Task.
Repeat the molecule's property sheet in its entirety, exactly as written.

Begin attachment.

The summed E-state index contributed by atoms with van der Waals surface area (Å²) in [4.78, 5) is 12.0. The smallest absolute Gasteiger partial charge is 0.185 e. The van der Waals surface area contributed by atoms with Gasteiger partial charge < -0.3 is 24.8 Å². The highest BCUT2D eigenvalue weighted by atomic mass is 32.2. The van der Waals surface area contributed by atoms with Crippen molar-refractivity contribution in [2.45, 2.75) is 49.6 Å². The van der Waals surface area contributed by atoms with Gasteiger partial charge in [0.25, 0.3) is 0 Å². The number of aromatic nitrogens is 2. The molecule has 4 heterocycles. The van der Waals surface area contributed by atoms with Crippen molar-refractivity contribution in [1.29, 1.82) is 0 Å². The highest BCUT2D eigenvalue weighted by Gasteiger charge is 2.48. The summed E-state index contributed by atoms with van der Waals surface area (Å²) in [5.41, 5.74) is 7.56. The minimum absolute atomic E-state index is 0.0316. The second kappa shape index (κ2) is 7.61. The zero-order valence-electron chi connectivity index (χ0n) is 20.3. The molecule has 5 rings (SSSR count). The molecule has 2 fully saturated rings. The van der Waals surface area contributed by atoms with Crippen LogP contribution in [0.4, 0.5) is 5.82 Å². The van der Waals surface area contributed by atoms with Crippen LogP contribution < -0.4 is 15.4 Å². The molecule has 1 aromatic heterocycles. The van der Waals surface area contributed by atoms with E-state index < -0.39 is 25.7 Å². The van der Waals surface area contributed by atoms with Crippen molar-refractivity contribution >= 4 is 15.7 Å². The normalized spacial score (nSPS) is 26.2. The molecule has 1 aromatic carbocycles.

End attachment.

The summed E-state index contributed by atoms with van der Waals surface area (Å²) in [4.78, 5) is 12.0. The smallest absolute Gasteiger partial charge is 0.185 e. The van der Waals surface area contributed by atoms with Gasteiger partial charge < -0.3 is 24.8 Å². The highest BCUT2D eigenvalue weighted by atomic mass is 32.2. The van der Waals surface area contributed by atoms with Crippen molar-refractivity contribution in [2.45, 2.75) is 49.6 Å². The van der Waals surface area contributed by atoms with Gasteiger partial charge in [0.25, 0.3) is 0 Å². The number of aromatic nitrogens is 2. The molecule has 4 heterocycles. The van der Waals surface area contributed by atoms with Crippen molar-refractivity contribution in [1.29, 1.82) is 0 Å². The highest BCUT2D eigenvalue weighted by Gasteiger charge is 2.48. The summed E-state index contributed by atoms with van der Waals surface area (Å²) in [5.41, 5.74) is 7.56. The minimum absolute atomic E-state index is 0.0316. The second kappa shape index (κ2) is 7.61. The zero-order valence-electron chi connectivity index (χ0n) is 20.3. The molecule has 5 rings (SSSR count). The molecule has 2 fully saturated rings. The van der Waals surface area contributed by atoms with Crippen LogP contribution in [0.4, 0.5) is 5.82 Å². The van der Waals surface area contributed by atoms with Crippen LogP contribution < -0.4 is 15.4 Å². The molecule has 1 aromatic heterocycles. The van der Waals surface area contributed by atoms with E-state index < -0.39 is 25.7 Å². The van der Waals surface area contributed by atoms with Crippen molar-refractivity contribution >= 4 is 15.7 Å². The normalized spacial score (nSPS) is 26.2. The molecule has 1 aromatic carbocycles.